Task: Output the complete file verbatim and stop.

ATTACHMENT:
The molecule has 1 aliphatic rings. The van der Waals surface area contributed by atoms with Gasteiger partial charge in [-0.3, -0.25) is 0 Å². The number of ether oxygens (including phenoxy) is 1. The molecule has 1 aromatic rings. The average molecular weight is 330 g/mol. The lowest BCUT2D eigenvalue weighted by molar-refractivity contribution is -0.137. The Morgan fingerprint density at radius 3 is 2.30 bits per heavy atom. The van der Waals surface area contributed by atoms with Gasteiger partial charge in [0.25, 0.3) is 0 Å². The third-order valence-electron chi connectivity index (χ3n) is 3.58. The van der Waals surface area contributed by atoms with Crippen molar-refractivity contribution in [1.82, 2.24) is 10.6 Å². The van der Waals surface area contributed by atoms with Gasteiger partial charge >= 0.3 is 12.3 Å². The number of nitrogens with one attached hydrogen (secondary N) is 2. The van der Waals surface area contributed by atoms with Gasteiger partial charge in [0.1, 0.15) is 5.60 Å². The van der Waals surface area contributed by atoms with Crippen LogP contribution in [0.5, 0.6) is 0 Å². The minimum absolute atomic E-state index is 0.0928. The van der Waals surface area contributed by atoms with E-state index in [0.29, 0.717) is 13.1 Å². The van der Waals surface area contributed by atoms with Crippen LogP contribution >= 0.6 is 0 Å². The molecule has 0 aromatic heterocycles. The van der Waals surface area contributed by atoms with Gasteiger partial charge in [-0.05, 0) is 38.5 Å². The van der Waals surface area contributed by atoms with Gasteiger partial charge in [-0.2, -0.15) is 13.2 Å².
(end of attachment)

The molecule has 1 aliphatic rings. The van der Waals surface area contributed by atoms with Gasteiger partial charge in [-0.3, -0.25) is 0 Å². The number of ether oxygens (including phenoxy) is 1. The molecule has 1 aromatic rings. The average molecular weight is 330 g/mol. The lowest BCUT2D eigenvalue weighted by molar-refractivity contribution is -0.137. The Morgan fingerprint density at radius 3 is 2.30 bits per heavy atom. The van der Waals surface area contributed by atoms with Gasteiger partial charge in [0.25, 0.3) is 0 Å². The third-order valence-electron chi connectivity index (χ3n) is 3.58. The van der Waals surface area contributed by atoms with Crippen molar-refractivity contribution in [1.82, 2.24) is 10.6 Å². The van der Waals surface area contributed by atoms with Gasteiger partial charge >= 0.3 is 12.3 Å². The number of nitrogens with one attached hydrogen (secondary N) is 2. The van der Waals surface area contributed by atoms with Gasteiger partial charge in [0.1, 0.15) is 5.60 Å². The van der Waals surface area contributed by atoms with Crippen LogP contribution in [0.5, 0.6) is 0 Å². The minimum absolute atomic E-state index is 0.0928. The van der Waals surface area contributed by atoms with E-state index in [0.29, 0.717) is 13.1 Å². The van der Waals surface area contributed by atoms with Crippen LogP contribution >= 0.6 is 0 Å². The molecule has 0 aromatic heterocycles. The van der Waals surface area contributed by atoms with Gasteiger partial charge in [-0.05, 0) is 38.5 Å². The van der Waals surface area contributed by atoms with Gasteiger partial charge in [-0.2, -0.15) is 13.2 Å².